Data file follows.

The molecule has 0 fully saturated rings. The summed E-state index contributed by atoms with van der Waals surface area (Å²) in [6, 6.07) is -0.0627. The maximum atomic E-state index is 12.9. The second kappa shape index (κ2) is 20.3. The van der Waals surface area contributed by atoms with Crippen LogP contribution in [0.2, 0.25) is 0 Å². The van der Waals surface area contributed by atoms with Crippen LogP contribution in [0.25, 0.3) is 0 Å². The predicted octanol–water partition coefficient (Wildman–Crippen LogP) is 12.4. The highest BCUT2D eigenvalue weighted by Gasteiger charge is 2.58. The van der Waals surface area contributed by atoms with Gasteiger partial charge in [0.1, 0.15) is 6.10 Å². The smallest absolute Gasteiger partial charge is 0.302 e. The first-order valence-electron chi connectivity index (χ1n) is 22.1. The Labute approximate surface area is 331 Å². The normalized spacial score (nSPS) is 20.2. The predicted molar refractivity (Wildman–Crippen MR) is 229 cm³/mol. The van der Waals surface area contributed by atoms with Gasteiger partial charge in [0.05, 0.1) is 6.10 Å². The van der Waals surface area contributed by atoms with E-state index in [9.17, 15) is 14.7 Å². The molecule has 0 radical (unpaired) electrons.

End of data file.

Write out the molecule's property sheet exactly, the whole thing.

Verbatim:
The molecule has 0 fully saturated rings. The summed E-state index contributed by atoms with van der Waals surface area (Å²) in [6, 6.07) is -0.0627. The maximum atomic E-state index is 12.9. The second kappa shape index (κ2) is 20.3. The van der Waals surface area contributed by atoms with Crippen LogP contribution in [0.2, 0.25) is 0 Å². The van der Waals surface area contributed by atoms with Crippen LogP contribution in [0.25, 0.3) is 0 Å². The predicted octanol–water partition coefficient (Wildman–Crippen LogP) is 12.4. The highest BCUT2D eigenvalue weighted by Gasteiger charge is 2.58. The van der Waals surface area contributed by atoms with Gasteiger partial charge in [0.1, 0.15) is 6.10 Å². The smallest absolute Gasteiger partial charge is 0.302 e. The first-order valence-electron chi connectivity index (χ1n) is 22.1. The Labute approximate surface area is 331 Å². The normalized spacial score (nSPS) is 20.2. The predicted molar refractivity (Wildman–Crippen MR) is 229 cm³/mol. The van der Waals surface area contributed by atoms with Gasteiger partial charge in [0.05, 0.1) is 6.10 Å². The van der Waals surface area contributed by atoms with E-state index in [9.17, 15) is 14.7 Å². The molecule has 0 radical (unpaired) electrons.